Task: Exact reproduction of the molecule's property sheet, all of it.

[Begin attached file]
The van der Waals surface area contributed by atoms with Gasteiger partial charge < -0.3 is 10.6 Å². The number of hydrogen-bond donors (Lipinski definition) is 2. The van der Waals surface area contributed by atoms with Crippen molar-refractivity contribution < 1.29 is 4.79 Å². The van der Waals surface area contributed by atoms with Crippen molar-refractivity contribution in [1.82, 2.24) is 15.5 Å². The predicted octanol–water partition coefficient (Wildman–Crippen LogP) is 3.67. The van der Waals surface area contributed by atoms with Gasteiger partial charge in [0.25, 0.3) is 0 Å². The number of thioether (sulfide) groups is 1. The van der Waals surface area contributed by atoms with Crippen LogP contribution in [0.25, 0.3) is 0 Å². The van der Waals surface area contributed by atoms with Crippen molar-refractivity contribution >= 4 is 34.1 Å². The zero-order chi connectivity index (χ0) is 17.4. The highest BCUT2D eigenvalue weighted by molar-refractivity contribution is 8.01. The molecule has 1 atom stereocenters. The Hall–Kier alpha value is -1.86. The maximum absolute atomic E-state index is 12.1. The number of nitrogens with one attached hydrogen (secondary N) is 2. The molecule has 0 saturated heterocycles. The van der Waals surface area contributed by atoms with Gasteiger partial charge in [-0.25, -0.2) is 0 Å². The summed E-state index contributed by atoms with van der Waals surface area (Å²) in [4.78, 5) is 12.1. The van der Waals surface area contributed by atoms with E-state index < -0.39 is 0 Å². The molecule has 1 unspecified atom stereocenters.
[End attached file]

The van der Waals surface area contributed by atoms with Gasteiger partial charge < -0.3 is 10.6 Å². The number of hydrogen-bond donors (Lipinski definition) is 2. The van der Waals surface area contributed by atoms with Crippen molar-refractivity contribution < 1.29 is 4.79 Å². The van der Waals surface area contributed by atoms with Crippen molar-refractivity contribution in [1.82, 2.24) is 15.5 Å². The predicted octanol–water partition coefficient (Wildman–Crippen LogP) is 3.67. The van der Waals surface area contributed by atoms with Gasteiger partial charge in [0.25, 0.3) is 0 Å². The number of thioether (sulfide) groups is 1. The van der Waals surface area contributed by atoms with Crippen LogP contribution in [0.25, 0.3) is 0 Å². The van der Waals surface area contributed by atoms with Crippen molar-refractivity contribution >= 4 is 34.1 Å². The zero-order chi connectivity index (χ0) is 17.4. The highest BCUT2D eigenvalue weighted by molar-refractivity contribution is 8.01. The molecule has 1 atom stereocenters. The Hall–Kier alpha value is -1.86. The maximum absolute atomic E-state index is 12.1. The number of nitrogens with one attached hydrogen (secondary N) is 2. The molecule has 0 saturated heterocycles. The van der Waals surface area contributed by atoms with Gasteiger partial charge in [-0.25, -0.2) is 0 Å². The summed E-state index contributed by atoms with van der Waals surface area (Å²) in [4.78, 5) is 12.1. The van der Waals surface area contributed by atoms with E-state index < -0.39 is 0 Å². The molecule has 1 unspecified atom stereocenters.